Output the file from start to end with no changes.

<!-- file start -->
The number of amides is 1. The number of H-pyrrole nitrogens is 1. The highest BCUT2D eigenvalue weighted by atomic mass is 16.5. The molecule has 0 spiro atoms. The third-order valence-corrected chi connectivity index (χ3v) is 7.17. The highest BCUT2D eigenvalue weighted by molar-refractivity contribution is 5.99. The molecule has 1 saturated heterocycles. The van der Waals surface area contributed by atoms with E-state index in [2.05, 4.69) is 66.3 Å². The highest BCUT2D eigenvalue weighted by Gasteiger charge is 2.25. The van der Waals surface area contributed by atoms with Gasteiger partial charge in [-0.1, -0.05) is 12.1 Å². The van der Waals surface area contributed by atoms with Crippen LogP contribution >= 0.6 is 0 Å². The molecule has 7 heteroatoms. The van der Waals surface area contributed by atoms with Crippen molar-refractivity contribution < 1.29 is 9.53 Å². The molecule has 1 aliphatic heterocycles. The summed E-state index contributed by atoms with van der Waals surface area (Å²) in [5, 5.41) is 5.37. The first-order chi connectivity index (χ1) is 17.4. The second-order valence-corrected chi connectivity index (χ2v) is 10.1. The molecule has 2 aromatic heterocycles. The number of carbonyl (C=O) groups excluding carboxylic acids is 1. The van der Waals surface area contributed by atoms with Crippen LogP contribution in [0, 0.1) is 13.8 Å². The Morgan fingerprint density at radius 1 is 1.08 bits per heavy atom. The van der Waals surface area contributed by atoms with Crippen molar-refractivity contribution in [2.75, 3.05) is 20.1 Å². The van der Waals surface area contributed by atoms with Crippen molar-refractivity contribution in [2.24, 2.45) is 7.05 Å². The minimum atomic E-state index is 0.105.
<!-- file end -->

The number of amides is 1. The number of H-pyrrole nitrogens is 1. The highest BCUT2D eigenvalue weighted by atomic mass is 16.5. The molecule has 0 spiro atoms. The third-order valence-corrected chi connectivity index (χ3v) is 7.17. The highest BCUT2D eigenvalue weighted by molar-refractivity contribution is 5.99. The molecule has 1 saturated heterocycles. The van der Waals surface area contributed by atoms with E-state index in [2.05, 4.69) is 66.3 Å². The highest BCUT2D eigenvalue weighted by Gasteiger charge is 2.25. The van der Waals surface area contributed by atoms with Gasteiger partial charge in [-0.1, -0.05) is 12.1 Å². The van der Waals surface area contributed by atoms with Crippen LogP contribution >= 0.6 is 0 Å². The molecule has 7 heteroatoms. The van der Waals surface area contributed by atoms with Crippen molar-refractivity contribution < 1.29 is 9.53 Å². The molecule has 1 aliphatic heterocycles. The summed E-state index contributed by atoms with van der Waals surface area (Å²) in [5, 5.41) is 5.37. The first-order chi connectivity index (χ1) is 17.4. The second-order valence-corrected chi connectivity index (χ2v) is 10.1. The molecule has 2 aromatic heterocycles. The number of carbonyl (C=O) groups excluding carboxylic acids is 1. The van der Waals surface area contributed by atoms with Crippen LogP contribution in [0, 0.1) is 13.8 Å². The Morgan fingerprint density at radius 1 is 1.08 bits per heavy atom. The van der Waals surface area contributed by atoms with Crippen molar-refractivity contribution in [2.75, 3.05) is 20.1 Å². The van der Waals surface area contributed by atoms with Crippen molar-refractivity contribution in [2.24, 2.45) is 7.05 Å². The minimum atomic E-state index is 0.105.